Matchmaker, matchmaker, make us a teaching guide.
In the literary world, there's no one more relatable than Jane Austen and her girl, Emma. We can help you match these two up as your students' new BFFs. Yes, even the guys.
In this guide you will find
- assignments asking students WWJD: What Would Jane Do?
- resources on the related works of Jane Austen.
- modern pop culture connections, featuring comic books, musicals, Bollywood, and of course, Gwyneth Paltrow.
If you have this teaching guide, there'll be no need for your students to consciously uncouple themselves from the book.
What's Inside Shmoop's Literature Teaching Guides
Shmoop is a labor of love from folks who love to teach. Our teaching guides will help you supplement in-classroom learning with fun, engaging, and relatable learning materials that bring literature to life.
Inside each guide you'll find quizzes, activity ideas, discussion questions, and more—all written by experts and designed to save you time. Here are the deets on what you get with your teaching guide:
- 13-18 Common Core-aligned activities to complete in class with your students, including detailed instructions for you and your students.
- Discussion and essay questions for all levels of students.
- Reading quizzes for every chapter, act, or part of the text.
- Resources to help make the book feel more relevant to your 21st-century students.
- A note from Shmoop’s teachers to you, telling you what to expect from teaching the text and how you can overcome the hurdles.
Instructions for You
Objective: How do you take a nineteenth-century novel and make it fun for teenagers? You guessed it: turn it into a movie. But instead of just watching a movie adaptation, we want to be sure our students engage with the movie and relate it to the book: how are the themes, characters and plot conveyed in a new medium? Especially in an era where media is king, this will be a super important activity: plus it's fun to boot.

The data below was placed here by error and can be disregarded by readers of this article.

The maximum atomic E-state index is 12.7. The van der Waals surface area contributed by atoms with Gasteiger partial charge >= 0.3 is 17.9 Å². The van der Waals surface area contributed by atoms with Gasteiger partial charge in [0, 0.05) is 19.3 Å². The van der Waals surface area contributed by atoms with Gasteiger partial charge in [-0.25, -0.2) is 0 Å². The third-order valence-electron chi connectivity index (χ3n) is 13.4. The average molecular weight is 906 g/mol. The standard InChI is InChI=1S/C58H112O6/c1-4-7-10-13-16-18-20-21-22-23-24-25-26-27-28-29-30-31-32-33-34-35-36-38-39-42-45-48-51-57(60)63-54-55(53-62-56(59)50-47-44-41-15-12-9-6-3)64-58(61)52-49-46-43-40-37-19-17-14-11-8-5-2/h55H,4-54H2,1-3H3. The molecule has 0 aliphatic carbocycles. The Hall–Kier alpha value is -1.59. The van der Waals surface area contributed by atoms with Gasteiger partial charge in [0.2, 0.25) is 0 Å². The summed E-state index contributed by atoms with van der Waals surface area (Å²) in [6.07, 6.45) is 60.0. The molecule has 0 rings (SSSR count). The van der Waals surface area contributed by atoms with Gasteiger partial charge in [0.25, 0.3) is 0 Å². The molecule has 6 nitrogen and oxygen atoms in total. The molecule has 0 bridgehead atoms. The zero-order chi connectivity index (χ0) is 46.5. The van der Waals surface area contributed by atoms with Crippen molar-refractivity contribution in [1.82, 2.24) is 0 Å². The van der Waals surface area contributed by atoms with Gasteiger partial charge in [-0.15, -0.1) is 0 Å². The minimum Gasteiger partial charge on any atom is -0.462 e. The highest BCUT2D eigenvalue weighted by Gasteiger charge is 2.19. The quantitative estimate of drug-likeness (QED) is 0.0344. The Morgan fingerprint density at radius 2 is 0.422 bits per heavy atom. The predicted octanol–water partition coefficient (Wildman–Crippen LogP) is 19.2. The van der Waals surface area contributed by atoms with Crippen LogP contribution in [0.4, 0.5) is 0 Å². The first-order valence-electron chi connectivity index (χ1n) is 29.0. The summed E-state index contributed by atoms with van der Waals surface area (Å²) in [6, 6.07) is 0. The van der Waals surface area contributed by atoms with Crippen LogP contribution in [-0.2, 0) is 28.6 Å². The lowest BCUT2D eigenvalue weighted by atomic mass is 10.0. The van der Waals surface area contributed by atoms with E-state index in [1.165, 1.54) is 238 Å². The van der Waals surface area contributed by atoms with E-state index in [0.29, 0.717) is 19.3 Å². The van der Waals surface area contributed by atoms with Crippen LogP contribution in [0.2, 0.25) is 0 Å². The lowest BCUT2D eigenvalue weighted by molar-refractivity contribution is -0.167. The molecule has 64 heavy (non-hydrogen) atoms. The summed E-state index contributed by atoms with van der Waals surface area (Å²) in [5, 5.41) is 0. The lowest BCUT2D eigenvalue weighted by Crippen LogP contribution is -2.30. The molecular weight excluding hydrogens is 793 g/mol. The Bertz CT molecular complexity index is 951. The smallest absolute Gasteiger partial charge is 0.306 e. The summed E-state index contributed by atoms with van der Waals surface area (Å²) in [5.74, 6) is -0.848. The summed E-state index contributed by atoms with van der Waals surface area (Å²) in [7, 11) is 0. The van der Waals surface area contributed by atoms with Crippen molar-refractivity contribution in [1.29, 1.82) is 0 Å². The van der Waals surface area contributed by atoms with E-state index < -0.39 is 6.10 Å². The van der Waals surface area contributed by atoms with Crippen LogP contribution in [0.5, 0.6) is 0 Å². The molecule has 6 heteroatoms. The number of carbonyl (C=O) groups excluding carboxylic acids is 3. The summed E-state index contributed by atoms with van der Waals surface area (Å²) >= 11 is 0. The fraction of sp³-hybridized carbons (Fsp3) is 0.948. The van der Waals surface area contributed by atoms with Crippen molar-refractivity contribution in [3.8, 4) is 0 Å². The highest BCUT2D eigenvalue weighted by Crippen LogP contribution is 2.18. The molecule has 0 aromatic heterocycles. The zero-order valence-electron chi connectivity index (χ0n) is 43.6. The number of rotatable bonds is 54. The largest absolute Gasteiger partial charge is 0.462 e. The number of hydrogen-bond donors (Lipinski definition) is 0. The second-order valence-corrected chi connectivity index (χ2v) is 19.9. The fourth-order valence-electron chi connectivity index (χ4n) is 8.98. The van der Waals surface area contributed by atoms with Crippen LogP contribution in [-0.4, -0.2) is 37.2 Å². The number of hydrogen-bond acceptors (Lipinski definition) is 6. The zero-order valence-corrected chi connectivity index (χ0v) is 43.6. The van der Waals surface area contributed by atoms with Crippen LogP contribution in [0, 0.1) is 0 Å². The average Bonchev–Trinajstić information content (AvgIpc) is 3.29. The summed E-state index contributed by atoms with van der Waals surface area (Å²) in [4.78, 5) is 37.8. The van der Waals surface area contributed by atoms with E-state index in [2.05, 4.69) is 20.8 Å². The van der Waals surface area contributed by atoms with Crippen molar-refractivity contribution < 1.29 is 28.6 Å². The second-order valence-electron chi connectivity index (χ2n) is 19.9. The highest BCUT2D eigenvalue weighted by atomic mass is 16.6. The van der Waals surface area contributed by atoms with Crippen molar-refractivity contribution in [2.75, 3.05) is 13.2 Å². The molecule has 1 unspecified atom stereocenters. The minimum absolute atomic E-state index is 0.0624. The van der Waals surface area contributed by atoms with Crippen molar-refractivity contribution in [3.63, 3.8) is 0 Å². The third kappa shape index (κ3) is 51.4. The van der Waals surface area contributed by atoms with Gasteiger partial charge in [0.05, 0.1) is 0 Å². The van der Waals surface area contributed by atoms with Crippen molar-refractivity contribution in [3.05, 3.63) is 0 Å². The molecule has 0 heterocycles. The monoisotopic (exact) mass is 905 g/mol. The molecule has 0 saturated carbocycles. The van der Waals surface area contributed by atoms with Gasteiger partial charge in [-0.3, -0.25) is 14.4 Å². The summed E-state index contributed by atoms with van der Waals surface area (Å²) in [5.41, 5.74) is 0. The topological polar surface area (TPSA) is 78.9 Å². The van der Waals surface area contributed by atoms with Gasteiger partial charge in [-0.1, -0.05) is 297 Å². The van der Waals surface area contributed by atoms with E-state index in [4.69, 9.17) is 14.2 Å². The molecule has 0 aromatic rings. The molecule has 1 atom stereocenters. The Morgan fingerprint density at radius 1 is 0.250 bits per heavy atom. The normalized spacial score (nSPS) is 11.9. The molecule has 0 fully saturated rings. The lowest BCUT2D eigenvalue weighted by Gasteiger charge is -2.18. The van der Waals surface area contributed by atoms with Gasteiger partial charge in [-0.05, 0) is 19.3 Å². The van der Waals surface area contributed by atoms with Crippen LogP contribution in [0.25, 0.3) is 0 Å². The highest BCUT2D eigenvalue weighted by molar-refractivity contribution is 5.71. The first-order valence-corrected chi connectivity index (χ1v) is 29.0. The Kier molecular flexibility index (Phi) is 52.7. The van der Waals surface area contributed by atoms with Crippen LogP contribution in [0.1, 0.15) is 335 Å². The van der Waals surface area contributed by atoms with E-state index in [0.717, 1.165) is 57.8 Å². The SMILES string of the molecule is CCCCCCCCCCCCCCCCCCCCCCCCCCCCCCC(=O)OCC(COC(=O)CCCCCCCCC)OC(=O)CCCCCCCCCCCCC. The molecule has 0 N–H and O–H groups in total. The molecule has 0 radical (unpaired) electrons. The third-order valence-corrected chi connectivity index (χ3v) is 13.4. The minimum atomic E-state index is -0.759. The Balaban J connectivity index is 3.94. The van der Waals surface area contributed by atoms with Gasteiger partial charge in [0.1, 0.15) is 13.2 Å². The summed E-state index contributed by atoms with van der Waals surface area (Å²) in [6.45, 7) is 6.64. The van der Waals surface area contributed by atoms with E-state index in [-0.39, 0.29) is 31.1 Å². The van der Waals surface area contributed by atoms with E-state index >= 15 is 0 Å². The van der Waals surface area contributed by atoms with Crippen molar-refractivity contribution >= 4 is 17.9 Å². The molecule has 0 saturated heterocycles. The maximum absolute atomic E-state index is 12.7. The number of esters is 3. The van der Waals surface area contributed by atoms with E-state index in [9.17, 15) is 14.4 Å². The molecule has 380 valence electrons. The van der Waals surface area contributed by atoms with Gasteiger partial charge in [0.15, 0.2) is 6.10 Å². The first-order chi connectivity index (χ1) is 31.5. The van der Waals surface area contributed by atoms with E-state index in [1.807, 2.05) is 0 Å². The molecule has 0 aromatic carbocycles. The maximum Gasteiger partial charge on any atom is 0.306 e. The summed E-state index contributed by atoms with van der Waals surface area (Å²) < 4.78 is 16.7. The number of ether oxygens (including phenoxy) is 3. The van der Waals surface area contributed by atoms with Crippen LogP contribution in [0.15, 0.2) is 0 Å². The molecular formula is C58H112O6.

Length of Lesson: 2 class periods—one to introduce the assignment and get students started, and a second class period a week or so later for students to present the work.
NOTE: The actual movie-viewing time will take place outside of class, as will the majority of students' preparation for their presentations.
- Text of Emma
- Access to film adaptations of the novel
- PowerPoint or similar presentation software
- Projector, SmartBoard, or large monitor for classroom presentations
Step 1: After the class has read the entire novel (this is key!), present to them a bunch of the different film versions of Emma that have been done over the last few decades. You can use the Internet Movie Database in order to do this efficiently. The three films that we most highly recommend are:
Step 2: This is going to be a group project, so ask students to choose a group. (Since a majority of the work for the project will be done outside of class, it is probably best to let the students find their own groups, but do limit the group size to 3 students.) Then ask each group to choose one film adaptation of the novel: they're all awesome, so hopefully there will be different preferences, but be sure to encourage variety! Let them know that they'll be making a multimedia presentation about the film they choose.